The cultivation sector aims to earn export revenue of more than $21 billion this year, a year-on-year increase of 2.2-2.3 per cent, the Vietnam News Agency reported the Ministry of Agriculture and Rural Development as saying.
Localities around Vietnam will continue shifting their crop structure to grow more profitable crops that are adaptive to climate change, such as corn and fruit and vegetables, and will develop aquaculture, especially in the northern, south-central, and central highlands regions.
The Mekong Delta, in particular, will boost the application of high technology to create new varieties of fruit and vegetables and flowers and develop processing and post-harvest preservation technologies.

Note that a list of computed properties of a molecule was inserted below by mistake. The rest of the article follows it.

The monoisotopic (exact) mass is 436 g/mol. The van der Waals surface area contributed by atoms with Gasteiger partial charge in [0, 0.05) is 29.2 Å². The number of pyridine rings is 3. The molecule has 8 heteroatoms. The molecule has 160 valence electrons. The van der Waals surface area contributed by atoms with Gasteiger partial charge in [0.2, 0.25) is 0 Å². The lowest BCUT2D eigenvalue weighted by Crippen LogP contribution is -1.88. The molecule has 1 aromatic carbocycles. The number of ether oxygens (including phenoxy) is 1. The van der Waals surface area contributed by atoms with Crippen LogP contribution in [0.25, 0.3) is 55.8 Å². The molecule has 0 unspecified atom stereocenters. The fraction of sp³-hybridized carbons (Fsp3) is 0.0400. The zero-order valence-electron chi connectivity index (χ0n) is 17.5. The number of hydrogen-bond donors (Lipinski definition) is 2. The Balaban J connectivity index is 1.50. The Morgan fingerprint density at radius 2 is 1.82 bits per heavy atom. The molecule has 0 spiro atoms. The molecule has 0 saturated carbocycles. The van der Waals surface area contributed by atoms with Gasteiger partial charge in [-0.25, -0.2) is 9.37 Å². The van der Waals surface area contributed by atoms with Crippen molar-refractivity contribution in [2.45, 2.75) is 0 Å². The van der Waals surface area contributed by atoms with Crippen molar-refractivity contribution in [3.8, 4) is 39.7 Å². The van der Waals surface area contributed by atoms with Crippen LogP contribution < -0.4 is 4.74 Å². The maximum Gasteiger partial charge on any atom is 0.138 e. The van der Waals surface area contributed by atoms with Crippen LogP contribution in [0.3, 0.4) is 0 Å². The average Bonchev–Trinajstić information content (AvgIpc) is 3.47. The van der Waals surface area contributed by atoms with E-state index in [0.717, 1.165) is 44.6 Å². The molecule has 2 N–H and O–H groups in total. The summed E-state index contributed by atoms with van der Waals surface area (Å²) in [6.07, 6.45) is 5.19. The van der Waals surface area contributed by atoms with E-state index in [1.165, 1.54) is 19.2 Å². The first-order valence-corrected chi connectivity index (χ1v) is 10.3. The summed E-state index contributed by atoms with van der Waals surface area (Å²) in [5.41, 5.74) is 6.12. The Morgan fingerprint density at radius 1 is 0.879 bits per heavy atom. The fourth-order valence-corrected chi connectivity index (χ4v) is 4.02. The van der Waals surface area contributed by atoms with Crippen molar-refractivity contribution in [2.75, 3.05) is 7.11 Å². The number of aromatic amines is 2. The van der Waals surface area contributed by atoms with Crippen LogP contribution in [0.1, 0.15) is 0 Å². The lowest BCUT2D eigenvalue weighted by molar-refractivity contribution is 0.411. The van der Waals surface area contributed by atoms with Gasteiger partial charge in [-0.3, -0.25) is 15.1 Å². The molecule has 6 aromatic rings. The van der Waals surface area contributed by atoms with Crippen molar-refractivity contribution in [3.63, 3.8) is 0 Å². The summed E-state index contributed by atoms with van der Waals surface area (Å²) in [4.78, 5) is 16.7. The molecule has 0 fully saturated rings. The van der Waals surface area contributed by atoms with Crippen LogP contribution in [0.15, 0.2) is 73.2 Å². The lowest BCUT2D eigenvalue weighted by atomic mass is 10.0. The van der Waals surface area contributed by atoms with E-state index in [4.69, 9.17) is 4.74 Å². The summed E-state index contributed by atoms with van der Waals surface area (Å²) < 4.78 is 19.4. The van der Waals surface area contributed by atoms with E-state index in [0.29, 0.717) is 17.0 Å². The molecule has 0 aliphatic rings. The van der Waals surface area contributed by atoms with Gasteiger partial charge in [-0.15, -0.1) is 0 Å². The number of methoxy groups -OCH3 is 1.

Vietnam aims to increase its fruit growing area to about 930,000 ha and create high added value products. Each locality will develop large-scale fruit growing areas under good agricultural practices (GAP) and food safety standards in addition to high-technology vegetable and flower production, focusing on major cities.
The agricultural sector will also improve rice quality and reduce production costs via intensive cultivation.
Growing areas for industrial crops such as coffee, rubber, tea, and cashew nuts will be gradually cut, to 645,000, 950,000, 132,000 and 300,000 ha, respectively.
Vietnam earned a record $3.45 billion from fruit and vegetable exports in 2017, a year-on-year increase of 40.5 per cent.
China, Japan, the US, and South Korea were among the largest importers.